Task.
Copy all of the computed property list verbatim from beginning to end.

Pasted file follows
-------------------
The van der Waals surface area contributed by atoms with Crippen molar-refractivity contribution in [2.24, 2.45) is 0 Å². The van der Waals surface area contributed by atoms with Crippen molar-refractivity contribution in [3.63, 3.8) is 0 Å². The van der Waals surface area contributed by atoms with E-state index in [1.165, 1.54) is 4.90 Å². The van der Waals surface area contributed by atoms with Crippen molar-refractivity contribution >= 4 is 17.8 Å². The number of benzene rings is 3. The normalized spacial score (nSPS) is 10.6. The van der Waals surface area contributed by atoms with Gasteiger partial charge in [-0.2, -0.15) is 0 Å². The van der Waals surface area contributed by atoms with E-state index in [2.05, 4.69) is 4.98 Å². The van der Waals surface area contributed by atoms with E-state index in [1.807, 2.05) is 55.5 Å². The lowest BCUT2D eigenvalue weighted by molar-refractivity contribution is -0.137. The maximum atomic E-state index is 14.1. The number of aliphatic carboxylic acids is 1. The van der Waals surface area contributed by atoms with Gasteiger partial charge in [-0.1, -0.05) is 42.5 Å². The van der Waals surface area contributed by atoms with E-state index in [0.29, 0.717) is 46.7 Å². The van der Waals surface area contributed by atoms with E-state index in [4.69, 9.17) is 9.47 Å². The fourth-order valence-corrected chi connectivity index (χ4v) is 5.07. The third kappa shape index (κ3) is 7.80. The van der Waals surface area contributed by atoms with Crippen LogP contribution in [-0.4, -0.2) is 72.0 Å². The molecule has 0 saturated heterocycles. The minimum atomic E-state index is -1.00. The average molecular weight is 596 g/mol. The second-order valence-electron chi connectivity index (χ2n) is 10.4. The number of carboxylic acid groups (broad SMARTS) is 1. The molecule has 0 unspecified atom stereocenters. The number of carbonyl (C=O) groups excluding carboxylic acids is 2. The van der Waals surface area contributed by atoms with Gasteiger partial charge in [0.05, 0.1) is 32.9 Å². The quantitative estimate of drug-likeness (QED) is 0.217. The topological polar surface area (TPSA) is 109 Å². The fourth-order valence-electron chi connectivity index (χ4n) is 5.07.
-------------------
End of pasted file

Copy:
The van der Waals surface area contributed by atoms with Crippen molar-refractivity contribution in [2.24, 2.45) is 0 Å². The van der Waals surface area contributed by atoms with Crippen molar-refractivity contribution in [3.63, 3.8) is 0 Å². The van der Waals surface area contributed by atoms with E-state index in [1.165, 1.54) is 4.90 Å². The van der Waals surface area contributed by atoms with Crippen molar-refractivity contribution >= 4 is 17.8 Å². The number of benzene rings is 3. The normalized spacial score (nSPS) is 10.6. The van der Waals surface area contributed by atoms with Gasteiger partial charge in [-0.2, -0.15) is 0 Å². The van der Waals surface area contributed by atoms with E-state index in [2.05, 4.69) is 4.98 Å². The van der Waals surface area contributed by atoms with E-state index in [1.807, 2.05) is 55.5 Å². The lowest BCUT2D eigenvalue weighted by molar-refractivity contribution is -0.137. The maximum atomic E-state index is 14.1. The number of aliphatic carboxylic acids is 1. The van der Waals surface area contributed by atoms with Gasteiger partial charge in [-0.1, -0.05) is 42.5 Å². The van der Waals surface area contributed by atoms with E-state index in [0.29, 0.717) is 46.7 Å². The van der Waals surface area contributed by atoms with E-state index in [4.69, 9.17) is 9.47 Å². The fourth-order valence-corrected chi connectivity index (χ4v) is 5.07. The third kappa shape index (κ3) is 7.80. The van der Waals surface area contributed by atoms with Crippen LogP contribution in [-0.4, -0.2) is 72.0 Å². The molecule has 0 saturated heterocycles. The minimum atomic E-state index is -1.00. The average molecular weight is 596 g/mol. The second-order valence-electron chi connectivity index (χ2n) is 10.4. The number of carboxylic acid groups (broad SMARTS) is 1. The molecule has 0 unspecified atom stereocenters. The number of carbonyl (C=O) groups excluding carboxylic acids is 2. The van der Waals surface area contributed by atoms with Gasteiger partial charge in [0.05, 0.1) is 32.9 Å². The quantitative estimate of drug-likeness (QED) is 0.217. The topological polar surface area (TPSA) is 109 Å². The fourth-order valence-electron chi connectivity index (χ4n) is 5.07.